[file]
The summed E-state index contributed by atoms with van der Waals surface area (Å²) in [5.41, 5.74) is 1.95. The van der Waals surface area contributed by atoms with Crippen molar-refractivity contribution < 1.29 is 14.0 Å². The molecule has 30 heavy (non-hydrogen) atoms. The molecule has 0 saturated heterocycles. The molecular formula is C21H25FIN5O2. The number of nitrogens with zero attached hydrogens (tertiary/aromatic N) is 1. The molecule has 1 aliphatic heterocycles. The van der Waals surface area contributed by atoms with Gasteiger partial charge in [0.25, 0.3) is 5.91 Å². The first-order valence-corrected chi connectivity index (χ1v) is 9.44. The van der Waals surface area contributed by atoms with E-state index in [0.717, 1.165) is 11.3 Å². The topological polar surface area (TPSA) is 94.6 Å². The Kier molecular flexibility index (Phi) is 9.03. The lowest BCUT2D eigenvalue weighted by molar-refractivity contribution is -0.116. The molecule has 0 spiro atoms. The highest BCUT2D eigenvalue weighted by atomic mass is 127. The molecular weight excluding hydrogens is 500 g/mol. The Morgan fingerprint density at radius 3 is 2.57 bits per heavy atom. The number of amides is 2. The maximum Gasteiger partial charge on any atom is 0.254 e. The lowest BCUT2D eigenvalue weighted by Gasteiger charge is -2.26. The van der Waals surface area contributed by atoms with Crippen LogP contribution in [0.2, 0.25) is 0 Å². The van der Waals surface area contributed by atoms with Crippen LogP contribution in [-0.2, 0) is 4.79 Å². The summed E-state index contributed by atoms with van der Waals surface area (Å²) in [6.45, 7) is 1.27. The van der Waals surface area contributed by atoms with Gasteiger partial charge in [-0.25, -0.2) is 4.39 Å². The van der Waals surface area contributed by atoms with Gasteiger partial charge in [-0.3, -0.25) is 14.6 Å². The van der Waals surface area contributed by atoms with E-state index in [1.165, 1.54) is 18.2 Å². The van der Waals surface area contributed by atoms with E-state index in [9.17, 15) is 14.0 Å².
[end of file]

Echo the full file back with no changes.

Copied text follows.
The summed E-state index contributed by atoms with van der Waals surface area (Å²) in [5.41, 5.74) is 1.95. The van der Waals surface area contributed by atoms with Crippen molar-refractivity contribution < 1.29 is 14.0 Å². The molecule has 30 heavy (non-hydrogen) atoms. The molecule has 0 saturated heterocycles. The molecular formula is C21H25FIN5O2. The number of nitrogens with zero attached hydrogens (tertiary/aromatic N) is 1. The molecule has 1 aliphatic heterocycles. The van der Waals surface area contributed by atoms with Gasteiger partial charge in [0.25, 0.3) is 5.91 Å². The first-order valence-corrected chi connectivity index (χ1v) is 9.44. The van der Waals surface area contributed by atoms with E-state index in [0.717, 1.165) is 11.3 Å². The topological polar surface area (TPSA) is 94.6 Å². The Kier molecular flexibility index (Phi) is 9.03. The lowest BCUT2D eigenvalue weighted by molar-refractivity contribution is -0.116. The molecule has 0 spiro atoms. The highest BCUT2D eigenvalue weighted by atomic mass is 127. The molecular weight excluding hydrogens is 500 g/mol. The Morgan fingerprint density at radius 3 is 2.57 bits per heavy atom. The number of amides is 2. The maximum Gasteiger partial charge on any atom is 0.254 e. The lowest BCUT2D eigenvalue weighted by Gasteiger charge is -2.26. The van der Waals surface area contributed by atoms with Crippen LogP contribution in [0.2, 0.25) is 0 Å². The van der Waals surface area contributed by atoms with Crippen LogP contribution in [-0.2, 0) is 4.79 Å². The summed E-state index contributed by atoms with van der Waals surface area (Å²) in [6.45, 7) is 1.27. The van der Waals surface area contributed by atoms with Gasteiger partial charge in [-0.25, -0.2) is 4.39 Å². The van der Waals surface area contributed by atoms with Gasteiger partial charge in [-0.3, -0.25) is 14.6 Å². The van der Waals surface area contributed by atoms with E-state index in [1.165, 1.54) is 18.2 Å². The van der Waals surface area contributed by atoms with E-state index in [9.17, 15) is 14.0 Å².